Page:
The loss of Kobe Bryant still is affecting many across the NBA world, including former Sixers star Allen Iverson. The former NBA star has already spoken about the loss of Bryant shortly after the helicopter crash that claimed his and 8 other lives.
But in a new sit down interview with Players Tribune on Don't At Me with host Rosalyn Gold-Onwude, Iverson gets emotional discussing his memories of Bryant on the court.
The chat was produced over All-Star Weekend in Chicago and captures Iverson's emotions about the late Lakers star and his one time playing on the same team in 2008.
.@alleniverson will never forget those moments on the court with Kobe at All-Star Weekend.
The 11-time All-Star reflects on the Mamba's legacy.February 16, 2020
"It was always a battle between me and him," Iverson said during the interview. "And then, having the chance to be on the same team with him..."
"I mean, looking back on it, that was it. Just having the chance to play with my guy," Iverson continued. "Not knowing that would be the only time that I had a chance to play with him."
Iverson had expanded on his thoughts toward Bryant the day after Bryant's deadly crash. He also shared kind words toward Bryant's family and the loss of daughter Gianna in the same accident.
"Words cannot express how I'm feeling today. The only 2 words that ring in my head — devastated and heartbroken. I cannot seem to shake this feeling no matter what I've tried to do since hearing this yesterday," Iverson wrote on Instagram.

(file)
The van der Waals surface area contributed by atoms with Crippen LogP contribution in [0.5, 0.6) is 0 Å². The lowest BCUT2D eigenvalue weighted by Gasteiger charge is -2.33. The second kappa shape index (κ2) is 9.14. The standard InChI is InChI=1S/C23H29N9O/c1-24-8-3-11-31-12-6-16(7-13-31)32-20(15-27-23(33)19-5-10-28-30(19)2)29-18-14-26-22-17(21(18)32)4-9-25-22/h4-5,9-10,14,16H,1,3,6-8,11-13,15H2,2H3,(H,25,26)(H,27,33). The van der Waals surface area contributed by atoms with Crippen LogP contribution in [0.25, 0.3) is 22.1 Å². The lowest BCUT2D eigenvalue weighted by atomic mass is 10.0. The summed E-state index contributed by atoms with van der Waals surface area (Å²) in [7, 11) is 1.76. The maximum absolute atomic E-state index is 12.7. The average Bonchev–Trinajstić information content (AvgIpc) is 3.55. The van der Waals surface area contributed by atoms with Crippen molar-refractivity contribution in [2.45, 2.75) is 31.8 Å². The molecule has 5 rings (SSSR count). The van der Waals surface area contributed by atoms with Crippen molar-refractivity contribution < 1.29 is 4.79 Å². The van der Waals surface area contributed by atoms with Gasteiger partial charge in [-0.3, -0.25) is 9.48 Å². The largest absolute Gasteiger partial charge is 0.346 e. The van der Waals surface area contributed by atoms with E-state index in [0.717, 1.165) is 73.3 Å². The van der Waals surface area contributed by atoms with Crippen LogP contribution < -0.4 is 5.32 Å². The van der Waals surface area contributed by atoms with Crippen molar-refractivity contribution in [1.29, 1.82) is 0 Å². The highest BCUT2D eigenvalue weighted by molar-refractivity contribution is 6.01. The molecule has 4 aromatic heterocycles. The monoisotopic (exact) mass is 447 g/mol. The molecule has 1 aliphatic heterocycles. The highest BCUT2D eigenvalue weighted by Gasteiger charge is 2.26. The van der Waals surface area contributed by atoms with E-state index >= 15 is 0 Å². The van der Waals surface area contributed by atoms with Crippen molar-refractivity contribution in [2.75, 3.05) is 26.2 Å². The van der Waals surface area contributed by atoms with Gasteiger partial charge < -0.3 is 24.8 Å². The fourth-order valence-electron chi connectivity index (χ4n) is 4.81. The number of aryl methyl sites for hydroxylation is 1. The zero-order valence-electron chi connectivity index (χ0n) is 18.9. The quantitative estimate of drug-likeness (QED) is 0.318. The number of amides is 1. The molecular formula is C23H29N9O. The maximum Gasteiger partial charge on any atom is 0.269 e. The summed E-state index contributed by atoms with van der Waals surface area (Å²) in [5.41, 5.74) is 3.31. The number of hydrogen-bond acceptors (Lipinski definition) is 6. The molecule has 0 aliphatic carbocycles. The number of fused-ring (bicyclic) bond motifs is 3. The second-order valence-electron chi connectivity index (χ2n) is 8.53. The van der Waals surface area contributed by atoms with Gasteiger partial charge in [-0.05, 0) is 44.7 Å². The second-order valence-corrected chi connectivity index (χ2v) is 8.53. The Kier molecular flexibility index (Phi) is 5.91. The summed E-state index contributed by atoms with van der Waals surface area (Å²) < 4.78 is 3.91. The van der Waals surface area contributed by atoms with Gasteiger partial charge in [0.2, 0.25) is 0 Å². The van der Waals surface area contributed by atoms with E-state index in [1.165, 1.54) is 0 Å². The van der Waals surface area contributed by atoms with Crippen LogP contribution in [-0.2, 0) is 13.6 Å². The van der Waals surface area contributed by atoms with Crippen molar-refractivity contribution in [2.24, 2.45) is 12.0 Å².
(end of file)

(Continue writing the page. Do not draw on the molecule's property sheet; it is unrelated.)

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"People will always remember how we competed against each other in the league, but it goes so much deeper than that for me," he continued. "The story of us being drafted in arguably the deepest class of its kind ever in the NBA can be debated for many years to come. However, his generosity and respect for the game is something that I witnessed first-hand every time we stepped on the dance floor to compete.0comments
"It's one memory of him that I can't stop thinking about. It was our rookie season and my first trip to LA for a game against the Lakers. He came to my hotel, picked me up and took me to a restaurant. When we returned before he left, he asked me, "What are you going to do tonight?" My reply was, 'I'm going to the club, what are you going to do?' He said, 'I'm going to the gym.' That is who he always was, a true student of the game of basketball and also the game of life. He prepared relentlessly. There is something we can all learn from the "Mamba" mentality and from the way my brother lived his life. He will always have my respect as a competitor, as a friend, as a brother."